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Partners' mental health and well-being may be affected by holding their baby after stillbirth

A study by Julie Hennegan, Jane Henderson and Maggie Redshaw shows increased risk of depression and post-traumatic stress disorder (PTSD)-type symptoms in fathers who held their stillborn babies.

In this study, women were asked at nine months whether their partner had seen and held their stillborn baby after birth, and about their partners' subsequent wellbeing. Almost all fathers, 92%, saw their baby, and 82% held them.

At three months, partners who had held their stillborn babies had more than two-and-a-half times the risk of depression, and nearly twice the risk of PTSD-type symptoms compared to those who had not held their stillborn babies, even when comparing partners of similar characteristics. There was weaker evidence at nine months of a difference in outcomes between fathers who had held their stillborn baby and ones that had not, although a trend towards poorer outcomes remained.

You can read the study in the Journal of Reproductive and Infant Psychology.

What information do women need when choosing where to give birth?

Current guidelines support offering ‘low risk’ women a choice of birth setting, including a midwifery unit, at home, or in a hospital labour ward or obstetric unit.  But how do women choose between these options and what information do they receive and need in order to make a choice?

As part of the Birthplace Choices project, a team of researchers led from the NPEU by Jennifer Hollowell and  Rachel Rowe, and also including Lisa Hinton from the Nuffield Department of Primary Care Health Sciences, carried out a focus group study using an innovative online approach with a national sample of pregnant women to explore their choices.

Women in our study drew on multiple sources of information when choosing where to give birth; their midwife was not their primary source of information.  Women wanted to be able to know what their options were early in pregnancy and to be able to consider, explore and discuss these with their midwife throughout their pregnancy, not at a fixed point in time.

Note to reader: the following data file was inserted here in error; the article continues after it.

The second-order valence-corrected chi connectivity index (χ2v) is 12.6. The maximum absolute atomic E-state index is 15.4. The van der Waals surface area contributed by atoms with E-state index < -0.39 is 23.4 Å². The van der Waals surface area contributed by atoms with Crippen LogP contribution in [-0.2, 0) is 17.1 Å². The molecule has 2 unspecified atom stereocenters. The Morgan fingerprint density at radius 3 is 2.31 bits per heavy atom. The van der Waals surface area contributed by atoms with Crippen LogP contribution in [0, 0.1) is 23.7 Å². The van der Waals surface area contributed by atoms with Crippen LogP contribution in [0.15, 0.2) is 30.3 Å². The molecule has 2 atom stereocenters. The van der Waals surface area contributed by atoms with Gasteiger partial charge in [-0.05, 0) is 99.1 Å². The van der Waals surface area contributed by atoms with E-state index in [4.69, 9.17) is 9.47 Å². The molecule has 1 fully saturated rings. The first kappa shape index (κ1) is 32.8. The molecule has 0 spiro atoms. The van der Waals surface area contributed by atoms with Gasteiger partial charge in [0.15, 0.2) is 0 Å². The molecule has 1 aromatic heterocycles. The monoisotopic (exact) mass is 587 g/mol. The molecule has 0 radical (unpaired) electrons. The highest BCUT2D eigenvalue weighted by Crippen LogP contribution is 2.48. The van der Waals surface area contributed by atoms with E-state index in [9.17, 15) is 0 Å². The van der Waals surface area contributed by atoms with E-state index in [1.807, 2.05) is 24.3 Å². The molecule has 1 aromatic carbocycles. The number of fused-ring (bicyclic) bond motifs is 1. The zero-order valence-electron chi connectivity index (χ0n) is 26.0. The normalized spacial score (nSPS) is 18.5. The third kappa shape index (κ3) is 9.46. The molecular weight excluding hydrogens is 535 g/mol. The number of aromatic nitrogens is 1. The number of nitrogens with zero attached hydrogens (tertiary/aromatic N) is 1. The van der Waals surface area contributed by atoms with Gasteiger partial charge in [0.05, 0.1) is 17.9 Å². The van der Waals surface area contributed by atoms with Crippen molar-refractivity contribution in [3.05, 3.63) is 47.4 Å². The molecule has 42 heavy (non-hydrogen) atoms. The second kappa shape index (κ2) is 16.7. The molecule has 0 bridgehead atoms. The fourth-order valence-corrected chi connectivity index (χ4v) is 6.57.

You can read the paper which is published in BMC Pregnancy and Childbirth.

Care and self-reported outcomes of care experienced by women with mental health problems in pregnancy

Mental health problems in pregnancy and the postnatal period are relatively common and are associated with an increase in adverse outcomes. Jane Henderson, Julie Jomeen and Maggie Redshaw have conducted a study, using data from an English survey, to describe the care received by women with mental health problems in pregnancy, and to describe the effects of support, advice and treatment on outcomes in the postnatal period.

They found that women with antenatal mental health problems were significantly more worried at the prospect of labour and birth, had lower satisfaction with the experience of birth, worse postnatal mental health, and indications of poorer attachment to their baby. They also found that these women received substantially more care than other women but they did not always view this positively. 

These results suggest that health care professionals may need additional training to effectively support women with mental health problems during the perinatal period.

You can read more about the study which has been published in Midwifery journal.

NPEU Researchers to present at the Society for Social Medicine Annual Scientific Meeting in Manchester

NPEU Researchers Claire Carson, Mary Kroll, Yangmei Li, Charles Opondo and Maria Quigley will be at the Society for Social Medicine Annual Scientific Meeting in Manchester on 6-8th September 2017. Their presentations will cover a range of topics including: the prevalence of births after fertility treatment, ethnic variations in unexplained infant death and infant mortality, and father involvement and its effect on mental health outcomes in children.

If you attend the conference, please come and say hello.

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